Militarized Cybertruck cop cars are coming

Militarized Cybertrucks driven by cops and private security forces may soon cruise US streets—a scenario repeatedly endorsed by Tesla CEO Elon Musk himself. And while fans of the chunky, soap-phobic, recall-prone EV previously teased similar projects, at least one California-based Tesla alterations company is officially advertising Cybertruck “upfitting” packages to police and other “tactical response” customers.

But judging from recent rumblings on one of the most popular Cybertruck forums, fleets of law enforcing “Bladerunners” may be on the horizon. In a May 30 post to Cybertruck Owners Club, user and website sponsor “UP_Frank” uploaded a brief video clip depicting a modded, matte gray version of the vehicle with blue-and-red flashing LED light bars on its roof and sides.

“Now this is cool. Imagine getting pulled over by this? Not sure if I would be worried or fangirling,” they wrote above the video, citing a company called Unplugged Performance and its subsidiary, UP.FIT, as responsible for the alterations.

‘The finest in apocalypse technology’

The Cybertruck has embodied sci-fi dystopian living since its reveal almost five years ago. Musk once described the sharp-edged, stainless steel EV as “an armored personnel carrier from the future— what Bladerunner [sic] would have driven” and even half-joked during its (much delayed) rollout event that the Cybertruck represents the “finest in apocalypse technology.” Although the $60,990 base model isn’t equipped for off-the-lot police work, Musk openly backs cops on patrol in Cybertrucks—a possibility also hinted at last year by close friend and Oracle co-founder, Larry Ellison.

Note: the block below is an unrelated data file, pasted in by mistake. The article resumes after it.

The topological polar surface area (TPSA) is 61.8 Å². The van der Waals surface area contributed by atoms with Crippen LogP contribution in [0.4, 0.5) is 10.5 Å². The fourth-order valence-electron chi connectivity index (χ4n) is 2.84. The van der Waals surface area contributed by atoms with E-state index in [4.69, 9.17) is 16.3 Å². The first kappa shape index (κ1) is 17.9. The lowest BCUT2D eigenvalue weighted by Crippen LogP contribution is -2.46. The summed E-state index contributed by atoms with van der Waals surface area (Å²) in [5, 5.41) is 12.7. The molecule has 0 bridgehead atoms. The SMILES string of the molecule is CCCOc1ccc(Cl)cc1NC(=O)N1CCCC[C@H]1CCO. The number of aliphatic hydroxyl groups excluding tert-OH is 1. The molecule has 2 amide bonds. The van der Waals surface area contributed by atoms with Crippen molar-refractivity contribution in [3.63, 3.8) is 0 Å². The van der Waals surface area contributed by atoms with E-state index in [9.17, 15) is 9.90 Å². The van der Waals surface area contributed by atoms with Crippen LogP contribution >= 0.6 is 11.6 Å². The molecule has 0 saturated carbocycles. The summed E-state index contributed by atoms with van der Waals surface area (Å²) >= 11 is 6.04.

But one company appears to have beaten Oracle to the punch. Based in Hawthorne, California, Unplugged Performance has sold various Tesla model modification packages since 2013. In April, however, the company entered a new market—municipal police partnerships, beginning with an Anaheim PD pilot program partnership to supply local law enforcement with multiple upgraded Tesla Model Y cop cars. UP.FIT, meanwhile, appears to be a new venture within Unplugged’s larger organization explicitly advertised as “accelerating deployment of the next generation police and fleet vehicles” meant for “American Hero’s [sic].”

UP.FIT service packages are currently categorized for “Patrol,” “Admin,” or “Tactical & Speciality” depending on a customer’s needs. Patrol tier vehicles are billed as “the best black & white available” and allegedly were “developed and engineered from the ground up, with feedback from hundreds of agencies.” Admin options are intended for law enforcement transport and investigations, while Tactical & Speciality are directly marketed for K-9 units, watch commanders, and “SWAT or military use.” Cybertruck packages include upgrades such as front compartment rifle and shotgun mounts, “pursuit rated tires,” and siren systems.

Your tax dollars at work

With the all-wheel drive Cybertruck’s current $79,990 price, it stands to reason the combined taxpayer cost for a vehicle and new UP.FIT features could easily top $90,000. While UP.FIT’s website doesn’t offer any price ranges, Unplugged Performance lists similar products on its online store. A 50-inch, 48V double row LED light bar for the Cybertruck, for example, costs $1,293.75, while a front bull bar retails for $1,995. UP.FIT details at least 25 upgrades in its standard “Patrol Cybertruck” tier as well as multiple recommended and optional additions. For comparison, a brand-new 2024 Ford Explorer 4WD Police Interceptor costs roughly $47,000.

“While I can’t get into great detail at the moment… I’m able to say that we are indeed working with police departments as it relates to Cybertruck Police vehicles,” Unplugged Performance president Ben Schaffer told Popular Science in an email. Schaffer also confirmed the companies are bringing demonstrator police Model Y’s and Cybertrucks to industry events this year “to provide first hand experiences for law enforcement.”

It’s an experience cops already appear excited to try. In January, the official X account for the police department of Rosenberg, Texas, posted
two photos
of a Cybertruck parked in a shopping complex lot near a cop car. “Spotted out in the wild. What do you think @elonmusk… will the #Cybertruck make a good police vehicle?” the Rosenberg PD account wrote. Less than two hours later, Elon Musk replied using only the “100-percent” emoji.

“We have a lot of news coming as it relates to our UP.FIT Cybertruck programs (the plural is intentional),” Schaffer promises.

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